How well natural gas futures are in predicting the future?

In the last several days of February there has been a steady rise in natural gas future price (March delivery of Henry Hub), while spot price continue to decline, causing the gap between the two indexes to widen. At the beginning of the month it was the other way around and natural gas spot price was higher than future price.


Natural gas price chart – February prices


Natural gas spot price future (Henry Hub) Contango Backwardation February

The graph above shows the change I referred to.

The current gap between future (short term – one month ahead) and spot price is called Contango, which is reasonable to have, since future price includes additional costs above spot price e.g. interest rate. There are additional reasons for Contango, which include, among other, a rise in uncertainty level in the commodity, rise in expected inflation, etc.

It also might indicate, however, that the market prices the future more than the present, i.e. natural gas spot price in March might increase compare to February. This could explain the recent rise in future over spot price.

When the situation is in reverse, i.e. spot is higher than future, it is called backwardation.

Do future prices predict the future in a way that when natural gas switches to Contango, this situation could mean that the market (traders) expects natural gas spot price to be traded in the near future at a higher rate than now?

In other words how well the market does in predicting the shifts in natural gas prices?

To check this matter I have gathered data from 2010 and 2011 on natural gas spot price and future (short term) price of Henry Hub. I used only data from last year because, as stated above, there are many additional factors affecting future prices (e.g. inflation, interest rates) the shorter term we take the less likely these variables will affect. The tradeoff is using very few observations which jeopardize the robustness of the test.

Natural gas spot and future prices

The graph below shows the changes in natural gas Henry Hub future (short term – one month) and Henry Hub spot price over the years 2008-2011. It shows, as expected, a strong correlation between the two. Also the correlation of the monthly percent changes was 91%.


Natural gas spot price & future (Henry Hub) 2008-2011

When looking, however, at the graph below, which includes spot prices on a daily basis over the last year and backwardation/contango (red line) changes, there are two observations come into play:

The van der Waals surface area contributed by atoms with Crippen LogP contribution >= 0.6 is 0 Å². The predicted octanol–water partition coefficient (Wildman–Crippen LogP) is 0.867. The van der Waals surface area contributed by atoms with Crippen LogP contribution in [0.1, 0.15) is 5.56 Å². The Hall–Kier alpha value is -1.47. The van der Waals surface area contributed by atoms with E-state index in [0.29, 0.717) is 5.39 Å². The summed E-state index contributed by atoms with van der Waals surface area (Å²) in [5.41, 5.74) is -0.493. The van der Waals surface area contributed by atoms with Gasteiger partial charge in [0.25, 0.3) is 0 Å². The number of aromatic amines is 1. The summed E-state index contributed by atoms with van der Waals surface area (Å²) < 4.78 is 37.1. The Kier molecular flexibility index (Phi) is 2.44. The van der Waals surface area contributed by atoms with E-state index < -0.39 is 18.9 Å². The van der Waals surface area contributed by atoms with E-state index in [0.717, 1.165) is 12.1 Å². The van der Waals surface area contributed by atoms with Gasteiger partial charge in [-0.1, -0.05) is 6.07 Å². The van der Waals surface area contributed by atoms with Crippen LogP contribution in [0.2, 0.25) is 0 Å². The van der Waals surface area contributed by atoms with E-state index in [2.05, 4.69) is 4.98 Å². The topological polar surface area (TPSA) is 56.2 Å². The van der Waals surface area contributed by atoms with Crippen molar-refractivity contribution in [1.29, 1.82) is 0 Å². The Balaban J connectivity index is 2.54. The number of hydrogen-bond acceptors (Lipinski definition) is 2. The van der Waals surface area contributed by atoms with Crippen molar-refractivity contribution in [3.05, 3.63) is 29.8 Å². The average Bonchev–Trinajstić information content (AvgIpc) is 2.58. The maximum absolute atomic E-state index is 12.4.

1. First, it shows a lot of noise…
  2. Second, it also shows that during the months of January- February 2010, when natural gas spot price was high, the backwardation was also peaking (i.e. future price smaller than spot price) and spot prices began to fall afterwards; and during October- November 2010, when natural gas spot price was low, the Contango was high (i.e. future price higher than spot price) and the prices started to rise in the following months.


Natural gas spot price (Henry Hub) Contango Backwardation 2010-2011

These observations needed to be tested:

Here below is a table that summarizes the findings:

Natural gas spot price 2010-2011 Contango Backwardation CORREALTION

The table shows the average prices of natural gas spot price (column D), their percent change (column E), the median Contango/Backwardation (future-spot) of daily prices (column C), and their lag by one period (column B).

If the market is right (or most of the time) then we should see a strong correlation between C and E, i.e. the contango/backwardation could fairly predict the following month’s spot price change, e.g. if during October   the median of the difference between future and spot prices was above zero (Contango, i.e. the market expects a rise in prices), we should expect to see a rise in natural gas spot price in November.

Unfortunately, the tables shows that the correlation between the two figures is only 10.8%, i.e. there is little evidence to support the claim that the market may predict the future, or at least it does so very poorly.

What then can we take from the long exercise?

For one thing, this doesn’t put the kybosh on the matter, only puts it on hold until further evidence will present its self;

And finally, when considering the recent changes in the gap between natural gas spot and future prices, one shouldn’t automatically conclude that if future price rises, it means the market values the commodity correctly and we might expect a rise in spot price in the next several weeks; it might just be the fear factor traders incorporate into future prices.

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